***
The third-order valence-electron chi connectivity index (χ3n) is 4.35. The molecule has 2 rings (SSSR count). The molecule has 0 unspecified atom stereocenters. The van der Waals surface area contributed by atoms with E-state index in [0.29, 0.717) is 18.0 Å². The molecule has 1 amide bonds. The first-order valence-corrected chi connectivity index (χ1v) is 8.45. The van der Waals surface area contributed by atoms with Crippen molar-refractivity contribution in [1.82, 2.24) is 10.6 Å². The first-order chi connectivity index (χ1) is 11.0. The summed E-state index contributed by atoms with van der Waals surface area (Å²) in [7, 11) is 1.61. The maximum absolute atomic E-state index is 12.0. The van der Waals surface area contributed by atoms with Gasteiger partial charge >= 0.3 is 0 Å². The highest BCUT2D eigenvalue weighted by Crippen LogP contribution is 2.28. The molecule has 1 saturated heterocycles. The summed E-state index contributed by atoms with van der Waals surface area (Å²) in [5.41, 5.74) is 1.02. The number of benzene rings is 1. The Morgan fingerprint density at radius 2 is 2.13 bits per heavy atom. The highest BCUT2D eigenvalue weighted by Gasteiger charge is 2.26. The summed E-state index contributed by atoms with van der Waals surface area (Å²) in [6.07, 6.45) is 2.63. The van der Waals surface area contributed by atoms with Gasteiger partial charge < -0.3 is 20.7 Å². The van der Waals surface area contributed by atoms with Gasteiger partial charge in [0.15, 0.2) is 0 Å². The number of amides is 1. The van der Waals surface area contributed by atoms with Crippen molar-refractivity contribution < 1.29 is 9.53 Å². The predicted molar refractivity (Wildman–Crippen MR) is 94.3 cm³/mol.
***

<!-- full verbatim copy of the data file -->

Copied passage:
The third-order valence-electron chi connectivity index (χ3n) is 4.35. The molecule has 2 rings (SSSR count). The molecule has 0 unspecified atom stereocenters. The van der Waals surface area contributed by atoms with E-state index in [0.29, 0.717) is 18.0 Å². The molecule has 1 amide bonds. The first-order valence-corrected chi connectivity index (χ1v) is 8.45. The van der Waals surface area contributed by atoms with Crippen molar-refractivity contribution in [1.82, 2.24) is 10.6 Å². The first-order chi connectivity index (χ1) is 11.0. The summed E-state index contributed by atoms with van der Waals surface area (Å²) in [7, 11) is 1.61. The maximum absolute atomic E-state index is 12.0. The van der Waals surface area contributed by atoms with Gasteiger partial charge >= 0.3 is 0 Å². The highest BCUT2D eigenvalue weighted by Crippen LogP contribution is 2.28. The molecule has 1 saturated heterocycles. The summed E-state index contributed by atoms with van der Waals surface area (Å²) in [5.41, 5.74) is 1.02. The number of benzene rings is 1. The Morgan fingerprint density at radius 2 is 2.13 bits per heavy atom. The highest BCUT2D eigenvalue weighted by Gasteiger charge is 2.26. The summed E-state index contributed by atoms with van der Waals surface area (Å²) in [6.07, 6.45) is 2.63. The van der Waals surface area contributed by atoms with Gasteiger partial charge < -0.3 is 20.7 Å². The van der Waals surface area contributed by atoms with Gasteiger partial charge in [0.15, 0.2) is 0 Å². The number of amides is 1. The van der Waals surface area contributed by atoms with Crippen molar-refractivity contribution < 1.29 is 9.53 Å². The predicted molar refractivity (Wildman–Crippen MR) is 94.3 cm³/mol.